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Twitter Lit, Twitter Poems, Twitter Reviews and Twitter BookClubs

  • April 2, 2009
  • Maya
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Novels, poems, reviews and bookclubs: 140 words at a time!
1. TWITTERIZING A NOVEL

Via the digitalist

One-time Macmillan New Writing author, Roger Morris, and now hugely successful crime fiction writer, R.N. Morris is twitterizing his novel A Gentle Axe.

Roger writes about this experience on his blog:

That said, I was interested in how this way of receiving text differs as a reading experience from sitting down and reading a book.

It’s true, getting a sentence or a fragment every hour – that’s how I am now scheduling my tweets – is not like sitting down and reading an extended section of the book through. You won’t necessarily remember what went before. The text will work on the reader in a different way – but I am interested to see just how.

I like the way my sentences pop up every hour. It’s interesting for me, as the writer, to see them like that in isolation. They take on, if not a different meaning, then a different power – stranger, more enigmatic.

You can start reading the novel here.

2. PICADOR LAUNCHES 140-CHARACTER BOOK CLUB

Via Galleycat

The club begins with Yoko Ogawa‘s “The Housekeeper and the Professor,” which will be discussed on April 10, 2009 in pithy Twitter posts. Upcoming book club titles include: “A Wolf at the Table” by Augusten Burroughs, “The Story of a Marriage” by Andrew Sean Greer and “Last Last Chance” by Fiona Maazel.

The book club has its own webpage, with information about sign-up and today’s giveaway: “[Sign up for Twitter] then ‘follow’ Picador here so you can hear about the upcoming announcements and discussions.
3. BOOK REVIEWS IN 140 CHARACTERS

Follow booksin140‘s Twitter account to read short book reviews.

From the website:

Books in 140 started when Erin decided to validate her book buying addiction by writing “reviews.” Except long reviews are hard. And take time. Erin thought she’d solve this problem by writing reviews in 140 characters on twitter. The book buying validation is solved. The review writing is not.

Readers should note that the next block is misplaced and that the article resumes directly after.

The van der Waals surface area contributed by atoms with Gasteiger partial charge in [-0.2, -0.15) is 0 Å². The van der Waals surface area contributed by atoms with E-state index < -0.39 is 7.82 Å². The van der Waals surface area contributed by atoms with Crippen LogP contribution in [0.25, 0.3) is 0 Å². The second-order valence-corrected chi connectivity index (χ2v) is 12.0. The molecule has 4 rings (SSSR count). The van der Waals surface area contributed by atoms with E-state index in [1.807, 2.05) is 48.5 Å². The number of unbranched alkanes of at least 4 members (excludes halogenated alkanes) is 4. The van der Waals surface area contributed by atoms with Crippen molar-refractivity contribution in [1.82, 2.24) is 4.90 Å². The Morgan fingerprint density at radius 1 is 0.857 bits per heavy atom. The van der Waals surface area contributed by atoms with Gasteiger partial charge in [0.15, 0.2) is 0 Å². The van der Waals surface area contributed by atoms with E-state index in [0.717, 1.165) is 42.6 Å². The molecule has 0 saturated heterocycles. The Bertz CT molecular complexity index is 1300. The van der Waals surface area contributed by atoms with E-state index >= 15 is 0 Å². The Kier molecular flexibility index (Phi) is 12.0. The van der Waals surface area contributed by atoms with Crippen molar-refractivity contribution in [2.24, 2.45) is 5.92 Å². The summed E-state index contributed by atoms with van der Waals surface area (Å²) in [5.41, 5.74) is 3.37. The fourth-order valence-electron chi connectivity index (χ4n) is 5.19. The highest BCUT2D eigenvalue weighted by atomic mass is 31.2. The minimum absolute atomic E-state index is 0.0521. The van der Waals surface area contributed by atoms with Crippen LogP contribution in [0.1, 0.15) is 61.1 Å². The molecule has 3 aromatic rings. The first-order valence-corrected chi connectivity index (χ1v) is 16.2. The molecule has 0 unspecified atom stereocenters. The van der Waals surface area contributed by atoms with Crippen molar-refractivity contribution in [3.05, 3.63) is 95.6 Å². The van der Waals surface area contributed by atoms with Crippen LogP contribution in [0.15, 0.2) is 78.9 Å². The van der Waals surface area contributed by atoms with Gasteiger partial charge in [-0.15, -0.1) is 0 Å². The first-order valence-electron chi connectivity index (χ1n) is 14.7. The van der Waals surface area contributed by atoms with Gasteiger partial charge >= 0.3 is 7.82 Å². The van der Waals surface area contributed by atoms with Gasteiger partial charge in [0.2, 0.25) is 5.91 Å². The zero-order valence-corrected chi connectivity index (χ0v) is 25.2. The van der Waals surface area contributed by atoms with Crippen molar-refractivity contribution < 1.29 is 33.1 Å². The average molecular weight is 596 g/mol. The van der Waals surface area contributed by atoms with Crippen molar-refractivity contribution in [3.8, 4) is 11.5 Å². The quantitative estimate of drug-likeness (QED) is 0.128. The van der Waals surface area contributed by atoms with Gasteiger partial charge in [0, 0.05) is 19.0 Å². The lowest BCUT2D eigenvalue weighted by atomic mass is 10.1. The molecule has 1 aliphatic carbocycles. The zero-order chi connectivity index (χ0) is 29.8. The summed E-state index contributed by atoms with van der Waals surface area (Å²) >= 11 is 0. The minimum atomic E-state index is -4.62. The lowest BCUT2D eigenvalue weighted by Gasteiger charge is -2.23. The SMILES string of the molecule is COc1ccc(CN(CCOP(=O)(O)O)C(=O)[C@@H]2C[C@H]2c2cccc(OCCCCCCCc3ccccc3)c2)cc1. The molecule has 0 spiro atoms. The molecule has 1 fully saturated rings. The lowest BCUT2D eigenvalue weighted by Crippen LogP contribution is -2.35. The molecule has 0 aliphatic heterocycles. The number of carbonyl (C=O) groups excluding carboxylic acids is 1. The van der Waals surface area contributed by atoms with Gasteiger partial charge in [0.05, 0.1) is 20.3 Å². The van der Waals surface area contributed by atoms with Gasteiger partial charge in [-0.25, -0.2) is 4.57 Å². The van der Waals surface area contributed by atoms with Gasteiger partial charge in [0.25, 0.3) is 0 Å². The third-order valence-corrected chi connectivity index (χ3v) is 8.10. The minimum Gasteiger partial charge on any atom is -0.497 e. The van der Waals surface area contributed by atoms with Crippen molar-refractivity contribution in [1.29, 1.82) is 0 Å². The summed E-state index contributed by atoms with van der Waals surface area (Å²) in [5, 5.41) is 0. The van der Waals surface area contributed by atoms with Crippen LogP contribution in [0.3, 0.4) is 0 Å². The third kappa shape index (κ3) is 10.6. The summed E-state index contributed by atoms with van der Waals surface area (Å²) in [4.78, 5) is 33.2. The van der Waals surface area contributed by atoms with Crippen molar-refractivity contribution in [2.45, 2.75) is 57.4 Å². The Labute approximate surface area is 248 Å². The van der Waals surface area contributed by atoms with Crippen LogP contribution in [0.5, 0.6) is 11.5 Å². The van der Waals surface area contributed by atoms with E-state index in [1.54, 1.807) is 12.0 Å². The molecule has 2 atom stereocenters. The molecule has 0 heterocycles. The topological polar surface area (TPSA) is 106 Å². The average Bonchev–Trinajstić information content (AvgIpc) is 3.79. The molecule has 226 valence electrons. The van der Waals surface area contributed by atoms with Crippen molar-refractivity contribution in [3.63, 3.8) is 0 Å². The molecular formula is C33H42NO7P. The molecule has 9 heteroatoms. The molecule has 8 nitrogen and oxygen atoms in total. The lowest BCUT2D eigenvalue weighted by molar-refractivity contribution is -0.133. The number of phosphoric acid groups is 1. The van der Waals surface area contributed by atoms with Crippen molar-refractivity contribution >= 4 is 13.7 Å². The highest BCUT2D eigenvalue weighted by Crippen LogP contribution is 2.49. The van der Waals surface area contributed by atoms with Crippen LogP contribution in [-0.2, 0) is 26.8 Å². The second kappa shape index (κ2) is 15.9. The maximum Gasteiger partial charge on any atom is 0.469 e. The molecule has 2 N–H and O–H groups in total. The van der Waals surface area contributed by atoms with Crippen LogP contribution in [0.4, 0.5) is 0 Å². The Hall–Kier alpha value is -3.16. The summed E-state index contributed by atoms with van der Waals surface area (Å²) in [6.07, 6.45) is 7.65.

4. BEN OKRI’S TWITTER POEM

Via guardian.co.uk

Short, lucid writing is needed in these uncertain times, according to the Booker prize-winning Nigerian author Ben Okri, who is releasing a new poem line by line on Twitter.”Forms follows adversity – we live in uncertain times. I think we need a new kind of writing that responds to the anxiety of our age and yet has brevity,” he said. “My feeling is that these times are perfect for short, lucid forms. We need to get more across in fewer words. The Twitter poem tries to respond to this and the feeling of freedom.”

You can read the Twitter poem here.
5. THE GOOD CAPTAINVia loose-fish.com

The Good Captain is an adaptation of Herman Melville’s novella “Benito Cereno.” Melville’s original story relies upon the main character’s first-person perceptions of the events that unfold in front of him. This reliance on P.O.V. is why I chose to distribute the story using the web service Twitter. Twitter limits updates to 140 characters of text, and so this story is broken up into small, 2-3 line paragraphs.

The temporal nature of this storytelling method required that the story include frequent reminders of previous events, to help keep readers aware of the context of the events. This was especially important given that the time span of the bulk of the events is about twelve hours, and the length of time that the story ran for was four months.

The Good Captain began broadcasting over Twitter on November 3, 2007. It concluded on February 29, 2008. The original page can be viewed at www.twitter.com/goodcaptain.

Or you can visit this site to read the book in a different format.

Image Source: Matt Hamm

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